In the Spotlight: Five Ways to Improve Your Trade Show Booth Experience

Exhibiting at a trade show can involve a major investment of time and money. But the financial return for your business can be big – if you approach the show with a winning strategy. 

Most exhibits are handled one of two ways: 1) by spending hundreds of hours and dollars incorporating the entire company’s ideas into a mishmash of copy, graphics and giveaways; or 2) by spending two minutes dragging out the exact same booth that’s been used for the past 25 years. Both approaches have obvious disadvantages.


But there's hope! If you’re considering setting up at a trade show, here are five tips for a successful trade show experience: 

1. Plan for success. 

We all claim to be “really busy” then are disappointed when the show doesn’t go as planned – that’s usually because there was no plan! Develop a detailed plan addressing goals and challenges ahead of time – ideally 12 months prior to the show. Additional planning meetings should be held every three months leading up to the show. You’ll set the team and yourself up for success go by communicating a clear strategy, roles and expectations.

2. Let ‘em know you’re coming! 

If you don’t tell anyone you will be at the show, how can you expect your fans to stop by your booth? In your plan, be sure to include a pre-show marketing strategy. Include answers to the following questions: why should people stop by your booth? What special promo will prospects receive for stopping by? How will prospects find you on the trade show floor? Where can they receive information if they are unable to attend the show?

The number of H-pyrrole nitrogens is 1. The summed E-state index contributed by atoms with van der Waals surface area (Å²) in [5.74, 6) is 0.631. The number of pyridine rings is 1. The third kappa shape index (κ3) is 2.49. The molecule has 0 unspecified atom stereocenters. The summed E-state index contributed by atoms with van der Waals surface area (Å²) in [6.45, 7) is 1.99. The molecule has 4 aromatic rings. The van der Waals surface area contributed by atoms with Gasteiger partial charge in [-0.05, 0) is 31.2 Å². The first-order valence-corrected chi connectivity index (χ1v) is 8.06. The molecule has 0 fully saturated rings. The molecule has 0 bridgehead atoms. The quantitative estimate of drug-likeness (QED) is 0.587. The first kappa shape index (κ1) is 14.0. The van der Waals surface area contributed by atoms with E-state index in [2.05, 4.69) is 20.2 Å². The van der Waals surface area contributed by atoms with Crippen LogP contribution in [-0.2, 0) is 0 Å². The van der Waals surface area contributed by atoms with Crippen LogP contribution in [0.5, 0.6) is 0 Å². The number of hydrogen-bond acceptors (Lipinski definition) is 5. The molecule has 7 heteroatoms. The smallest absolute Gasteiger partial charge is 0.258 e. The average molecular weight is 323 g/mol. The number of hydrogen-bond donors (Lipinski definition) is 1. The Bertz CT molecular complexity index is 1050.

3. Edit, don’t add. 

Have you ever seen a billboard on the highway with a bunch of copy? It’s hard to read, right? Same with trade show displays. Make sure the graphics on your display tell who you are, what you do and how you can help in a succinct 8-12 words. Yes, 8-12 words – and that includes your logo. 

4. Listen to your prospects. 

Silence is golden … sometimes. Listening to prospects’ needs first will help you clearly communicate your company’s solution. Avoid bombarding them with information on every little thing your company can do – rather, identify top-level needs to draw them in, then you can inform them of additional solutions your company can provide. 

5. Follow up. 

Create a system before attending the show that ensures no leads fall through the cracks. This follow up might be a packet to be mailed after the show, or an email with attached information the prospect was interested in – personalize and give the prospect something of value. This is also an opportunity to leverage technology and accelerate the follow up process.

If a trade show is handled correctly, you can make more connections in one weekend than in a month of cold calling. But remember, a trade show is not a cheap, quick-fix kind of thing. A company must be prepared to invest time, money and attention into its exhibit in order to see a beneficial return. 

Image credit: The Rug Company

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